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To celebrate Vikings Live, we have replaced our Roman alphabet with the runic alphabet used by the Vikings, the Scandinavian ‘Younger Futhark’. The ‘Younger Futhark’ has only 16 letters, so we have used some of the runic letters more than once or combined two runes for one Roman letter.

For an excellent introduction to runes, we recommend Martin Findell’s book published by British Museum Press.

More information about how we have ‘runified’ this site

 

Depictions of Mecca

Mecca tile (c. 1650, Iznik or Kütahya, Turkey)

Mecca tile

British Museum 2009,6039.1

Tiles depicting the sanctuary at Mecca were made at the ceramic workshops of Iznik or Kütahya, during the Ottoman era from the mid-17th century. They show the sanctuary and its key locations in diagrammatic form and are often labelled. The tiles were made to be placed in mosques on the qibla wall facing the direction of Mecca, or were acquired by individuals perhaps as a memento of their Hajj.

This tile glazed in turquoise clearly displays the name of its owner, Shihab al-Din Efendi. The four schools of Islamic law are drawn and labelled around the Ka‘ba: Shafi‘i (top), Maliki (left), Hanifi (right) and Hanbali (base). These were named after four famous jurists recognised as orthodox by Sunni Muslims. They were represented at Mecca by distinguished scholars (known as Imams) from each of the schools.


The Sanctuary at Mecca (17th - 18th century, probably Mecca)

The Sanctuary at Mecca

Nasser D. Khalili Collection of Islamic Art, MSS 745.1 (© Nour Foundation. Courtesy of the Khalili Family Trust)

Depictions of the Meccan sanctuary are often two-dimensional diagrams with the main locations drawn and labelled. This painting is likely to have been a section from a Hajj certificate. It was probably made by Indian craftsmen living in Mecca, who may have made certificates and guidebooks as souvenir items. Features such as the shapes of the domes show an Indian influence. At the centre is the Ka‘ba, with the Black Stone projecting out of one corner. Around the Ka‘ba are a number of other sites of religious significance. These include the Maqam Ibrahim (Abraham), the well of Zamzam and the four schools of Islamic law which each have their own pavilions: Maliki, Hanafi, Hanbali and Shafi‘i. The six minarets point towards the centre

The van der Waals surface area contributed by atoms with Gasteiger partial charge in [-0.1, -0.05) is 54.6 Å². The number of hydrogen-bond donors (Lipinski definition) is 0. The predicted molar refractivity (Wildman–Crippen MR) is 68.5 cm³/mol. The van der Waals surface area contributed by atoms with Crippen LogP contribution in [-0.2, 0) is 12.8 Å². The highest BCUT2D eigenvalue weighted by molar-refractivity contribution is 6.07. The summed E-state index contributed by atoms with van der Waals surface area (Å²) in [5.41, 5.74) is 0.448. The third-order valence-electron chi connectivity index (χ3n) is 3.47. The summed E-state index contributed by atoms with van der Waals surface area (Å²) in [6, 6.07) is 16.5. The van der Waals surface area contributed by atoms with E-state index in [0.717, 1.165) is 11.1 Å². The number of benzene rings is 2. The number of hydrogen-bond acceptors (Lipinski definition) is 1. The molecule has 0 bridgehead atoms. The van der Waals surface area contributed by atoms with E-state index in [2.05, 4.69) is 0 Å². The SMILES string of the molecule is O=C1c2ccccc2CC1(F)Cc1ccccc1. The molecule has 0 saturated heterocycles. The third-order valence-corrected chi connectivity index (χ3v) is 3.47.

The Holy Sanctuary

The Holy Sanctuary

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Nautical atlas of Ahmad al-Sharafi al-Safaqusi (979, Tunis)

Bodleian Library, Oxford

Bodleian Library, Marsh 294 fol. 4v

Al-Sharafi belonged to a family of cartographers living in Sfax in Tunisia. This map drawing on paper shows a series of cities or regions in groups of three within mihrabs (the niche within a mosque facing the direction of Mecca) in a ring around the Ka‘ba: for example, Baghdad, Kufa and Basra in Iraq (at 8 o’clock), and al-Nuba, al-Maghasir and Takrun in Africa on the opposite side. These placings were not scientifically computed. In the centre are the Ka‘ba, the Maqam Ibrahim (Abraham) and the well of Zamzam. In Maghribi script, the text above the map reads: ‘A circle for ascertaining the right direction towards Mecca for each country and a guide for facing Mecca’, and below: "God the Exalted says in the text of his wise book, and wherever you are face towards it [the Ka‘ba]".


Supported by

Arts and Humanities Research Council